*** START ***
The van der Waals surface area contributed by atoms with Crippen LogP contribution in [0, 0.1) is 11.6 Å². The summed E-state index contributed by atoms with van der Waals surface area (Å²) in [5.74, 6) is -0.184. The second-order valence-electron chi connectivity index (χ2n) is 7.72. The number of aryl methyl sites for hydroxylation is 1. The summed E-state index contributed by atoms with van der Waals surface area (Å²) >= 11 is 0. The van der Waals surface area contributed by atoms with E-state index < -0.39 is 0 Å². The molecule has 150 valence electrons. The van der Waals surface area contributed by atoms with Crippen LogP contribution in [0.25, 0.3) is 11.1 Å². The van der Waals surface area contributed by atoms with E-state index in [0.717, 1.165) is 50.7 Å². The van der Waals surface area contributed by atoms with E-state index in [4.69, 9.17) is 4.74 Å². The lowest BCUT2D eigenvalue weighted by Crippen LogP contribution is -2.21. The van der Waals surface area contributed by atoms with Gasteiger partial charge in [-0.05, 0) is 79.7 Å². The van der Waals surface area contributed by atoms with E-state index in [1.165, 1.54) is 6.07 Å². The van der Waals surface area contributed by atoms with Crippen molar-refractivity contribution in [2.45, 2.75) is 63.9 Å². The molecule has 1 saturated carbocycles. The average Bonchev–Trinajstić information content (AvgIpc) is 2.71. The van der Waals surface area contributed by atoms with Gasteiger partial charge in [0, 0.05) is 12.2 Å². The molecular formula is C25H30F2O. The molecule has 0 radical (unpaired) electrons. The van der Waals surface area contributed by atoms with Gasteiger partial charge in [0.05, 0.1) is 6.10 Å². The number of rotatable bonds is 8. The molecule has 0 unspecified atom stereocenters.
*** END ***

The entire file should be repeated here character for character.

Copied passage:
The van der Waals surface area contributed by atoms with Crippen LogP contribution in [0, 0.1) is 11.6 Å². The summed E-state index contributed by atoms with van der Waals surface area (Å²) in [5.74, 6) is -0.184. The second-order valence-electron chi connectivity index (χ2n) is 7.72. The number of aryl methyl sites for hydroxylation is 1. The summed E-state index contributed by atoms with van der Waals surface area (Å²) >= 11 is 0. The van der Waals surface area contributed by atoms with E-state index < -0.39 is 0 Å². The molecule has 150 valence electrons. The van der Waals surface area contributed by atoms with Crippen LogP contribution in [0.25, 0.3) is 11.1 Å². The van der Waals surface area contributed by atoms with E-state index in [0.717, 1.165) is 50.7 Å². The van der Waals surface area contributed by atoms with E-state index in [4.69, 9.17) is 4.74 Å². The lowest BCUT2D eigenvalue weighted by Crippen LogP contribution is -2.21. The van der Waals surface area contributed by atoms with Gasteiger partial charge in [-0.05, 0) is 79.7 Å². The van der Waals surface area contributed by atoms with E-state index in [1.165, 1.54) is 6.07 Å². The van der Waals surface area contributed by atoms with Crippen molar-refractivity contribution in [2.45, 2.75) is 63.9 Å². The molecule has 1 saturated carbocycles. The average Bonchev–Trinajstić information content (AvgIpc) is 2.71. The van der Waals surface area contributed by atoms with Gasteiger partial charge in [0, 0.05) is 12.2 Å². The molecular formula is C25H30F2O. The molecule has 0 radical (unpaired) electrons. The van der Waals surface area contributed by atoms with Gasteiger partial charge in [0.05, 0.1) is 6.10 Å². The number of rotatable bonds is 8. The molecule has 0 unspecified atom stereocenters.